Today it happened again. I’ve been told how well I speak English and how wonderful my accent is. I understand that this is meant as a compliment. Except usually, it is not.
Since I came to this country all those years ago, I’ve been complimented on my English. It happens almost daily. Whether it’s the accent, the vocabulary, the grammar, you name it, I heard it. At first, you think, ha ha, the complimenter appreciates all the hard work you have put into learning the language. And then you stop to think some more and you realise things are not what they seem. This leads you to wishing you wouldn’t hear it again.
And so, let’s start with that I am yet to hear ‘native speakers’, say, two Britons, compliment each other on their language. It also doesn’t happen, for example, in Poland. I wouldn’t say to a Pole I just met: ‘Wow, your Polish is really excellent.’ If I did, I suspect, I would be looked at it with bewilderment.
And here we come to my problem. Whenever I hear that I speak excellent English, I also hear that I am a foreigner. Yes, clever enough to learn your language very well, still, a foreigner. That means I am this person who can be asked where I am from (do you, Britons, regularly ask each other where you come from?), whether I know a person in Białystok, what my children’s names are, or indeed, where I learnt to speak English so well. The last of the questions, I think, always carries this little implication that there is something strange about it. Perhaps even suspicious. I never know whether it’s about the level of EFL teaching in Poland or about foreigners being poor at languages.
And so, as you praise me, at the same time you put me outside your world. I am one of the ‘them’, an Other. In other words, your compliment comes at a price – you and I need to reaffirm our difference.
Here I want to make a little detour and make two additional points. Over the years, I’ve heard these compliments in many situations, among others, said to people whose English was not particularly good, sometimes simply bad. I always felt sorry for the recipient of such words. The words are patronising in the extreme and construct the addressee as an idiot who doesn’t understand their English is crap. A version of this is the complimenter saying: ‘Well, I don’t speak any Polish.’. And?? Does this make my English any better? Secondly, I often take care how I speak, but whatever I do, it is always taken to be the result of me not speaking the language well enough. For example, if I do not use a contraction (e.g. I say ‘do not’ instead of ‘don’t’), it means I don’t understand the language and it simply cannot mean that I might want to achieve a particular stylistic effect. Detour over.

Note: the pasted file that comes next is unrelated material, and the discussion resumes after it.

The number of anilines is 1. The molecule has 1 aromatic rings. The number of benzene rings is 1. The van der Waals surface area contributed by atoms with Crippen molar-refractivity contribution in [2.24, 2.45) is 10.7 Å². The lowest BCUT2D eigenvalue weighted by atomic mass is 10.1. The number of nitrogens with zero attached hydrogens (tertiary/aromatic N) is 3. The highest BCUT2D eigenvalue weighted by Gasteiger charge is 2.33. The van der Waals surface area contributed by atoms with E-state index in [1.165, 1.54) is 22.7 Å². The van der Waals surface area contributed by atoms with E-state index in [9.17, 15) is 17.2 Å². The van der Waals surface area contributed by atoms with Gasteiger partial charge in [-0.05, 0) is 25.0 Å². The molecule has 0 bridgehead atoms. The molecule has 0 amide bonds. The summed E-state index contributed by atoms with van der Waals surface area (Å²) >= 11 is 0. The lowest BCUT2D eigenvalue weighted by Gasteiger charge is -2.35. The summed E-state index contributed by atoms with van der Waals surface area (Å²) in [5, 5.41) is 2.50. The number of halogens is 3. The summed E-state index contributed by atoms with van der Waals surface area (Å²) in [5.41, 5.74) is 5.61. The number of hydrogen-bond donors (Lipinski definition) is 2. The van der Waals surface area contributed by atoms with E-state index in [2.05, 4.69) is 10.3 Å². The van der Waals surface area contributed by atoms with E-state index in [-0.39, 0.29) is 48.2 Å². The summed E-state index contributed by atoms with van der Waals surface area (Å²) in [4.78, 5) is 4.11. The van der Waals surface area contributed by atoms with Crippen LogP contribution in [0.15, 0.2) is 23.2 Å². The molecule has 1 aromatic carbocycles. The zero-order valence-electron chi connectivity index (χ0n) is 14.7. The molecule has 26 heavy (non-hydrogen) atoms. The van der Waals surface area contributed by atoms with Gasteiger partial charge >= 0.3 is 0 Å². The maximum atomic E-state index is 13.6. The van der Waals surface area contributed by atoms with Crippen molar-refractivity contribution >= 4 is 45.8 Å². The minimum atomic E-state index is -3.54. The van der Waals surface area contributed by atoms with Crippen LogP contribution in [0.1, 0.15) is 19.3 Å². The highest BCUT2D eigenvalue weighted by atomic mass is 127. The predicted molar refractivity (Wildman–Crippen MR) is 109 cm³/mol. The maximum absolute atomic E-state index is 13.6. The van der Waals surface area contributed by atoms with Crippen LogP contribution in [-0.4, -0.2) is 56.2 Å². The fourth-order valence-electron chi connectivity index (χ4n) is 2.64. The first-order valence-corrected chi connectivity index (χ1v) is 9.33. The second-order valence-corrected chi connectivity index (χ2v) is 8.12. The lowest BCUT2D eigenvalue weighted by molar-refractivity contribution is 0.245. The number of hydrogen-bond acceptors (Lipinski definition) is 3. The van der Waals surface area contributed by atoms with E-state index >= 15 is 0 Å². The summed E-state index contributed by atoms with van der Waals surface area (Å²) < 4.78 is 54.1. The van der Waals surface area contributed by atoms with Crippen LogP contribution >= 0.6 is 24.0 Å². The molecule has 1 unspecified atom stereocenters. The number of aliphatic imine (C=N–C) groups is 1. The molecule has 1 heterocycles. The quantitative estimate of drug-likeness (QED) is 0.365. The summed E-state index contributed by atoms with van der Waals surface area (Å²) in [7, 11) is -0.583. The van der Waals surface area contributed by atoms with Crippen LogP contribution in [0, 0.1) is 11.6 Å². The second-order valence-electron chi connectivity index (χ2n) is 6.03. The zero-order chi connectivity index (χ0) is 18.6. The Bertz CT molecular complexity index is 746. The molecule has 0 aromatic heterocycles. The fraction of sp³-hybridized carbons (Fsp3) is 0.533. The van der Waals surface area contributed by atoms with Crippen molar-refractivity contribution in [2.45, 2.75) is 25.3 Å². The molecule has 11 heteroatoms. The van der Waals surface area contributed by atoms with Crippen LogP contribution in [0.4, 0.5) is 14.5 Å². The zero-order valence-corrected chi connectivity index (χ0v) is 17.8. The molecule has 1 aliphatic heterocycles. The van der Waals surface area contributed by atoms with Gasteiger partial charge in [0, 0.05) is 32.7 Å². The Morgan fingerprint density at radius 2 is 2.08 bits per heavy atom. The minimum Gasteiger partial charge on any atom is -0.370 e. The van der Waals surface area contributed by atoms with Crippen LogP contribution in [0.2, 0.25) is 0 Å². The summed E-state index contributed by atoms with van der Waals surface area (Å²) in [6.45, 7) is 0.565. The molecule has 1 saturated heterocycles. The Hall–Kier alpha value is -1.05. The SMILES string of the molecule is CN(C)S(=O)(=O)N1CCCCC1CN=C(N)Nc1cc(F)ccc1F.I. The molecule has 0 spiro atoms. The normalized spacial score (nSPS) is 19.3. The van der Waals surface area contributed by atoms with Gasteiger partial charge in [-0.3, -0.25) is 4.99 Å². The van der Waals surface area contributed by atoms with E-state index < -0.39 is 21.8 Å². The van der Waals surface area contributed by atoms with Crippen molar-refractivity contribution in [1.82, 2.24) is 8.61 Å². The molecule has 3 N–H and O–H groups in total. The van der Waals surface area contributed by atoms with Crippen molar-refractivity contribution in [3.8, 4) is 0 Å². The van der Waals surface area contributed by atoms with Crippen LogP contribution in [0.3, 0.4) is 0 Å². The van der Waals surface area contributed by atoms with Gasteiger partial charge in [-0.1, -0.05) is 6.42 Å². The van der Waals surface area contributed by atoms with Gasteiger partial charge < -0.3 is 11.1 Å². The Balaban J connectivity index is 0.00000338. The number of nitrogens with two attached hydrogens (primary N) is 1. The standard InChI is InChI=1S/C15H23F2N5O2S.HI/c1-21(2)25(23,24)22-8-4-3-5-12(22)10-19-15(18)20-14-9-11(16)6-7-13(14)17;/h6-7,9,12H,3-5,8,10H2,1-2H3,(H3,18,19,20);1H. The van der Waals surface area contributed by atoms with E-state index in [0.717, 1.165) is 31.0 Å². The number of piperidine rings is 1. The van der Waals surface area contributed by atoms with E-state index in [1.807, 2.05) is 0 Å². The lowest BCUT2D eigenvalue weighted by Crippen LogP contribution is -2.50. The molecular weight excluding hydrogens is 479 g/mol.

Now, in contrast to some approaches to language learning, I think that the ultimate goal of a language learner is to speak in a way that will pass them as a ‘native speaker’. A Briton, in my case. Some people say, it’s impossible, some people say it’s unnecessary, alas, I disagree. I want to speak British English, so to say.
And so, every time you praise me for my English, extolling its grammar and breadth of vocabulary, you also tell me I have failed. For you tell me that you heard the foreigner in me. Otherwise, you would have said nothing. Every compliment on my English is like a thorn in my side – it not only reminds me that I will always be a foreigner, but it also reminds me that despite all this effort of mine, despite more than a quarter of a century here, I still haven’t done it. So, please, I beseech you, spare me your compliments. They make me a failure.
But things with language are complicated and the situation today was different from the usual compliments. Today, the compliment was paid by an American. We were talking about Chicago (the largest, possibly, now second largest Polish community in the world) and I said I was Polish. And, as if on cue, I heard I had a very good English accent. It took me a few moments to understand that the particular context might have made the compliment different. First, it was because we were both foreigners, second, because he spoke with a very recognisable American accent. And so, after 25+ years, I might have heard a compliment that I can take at face value. Wow!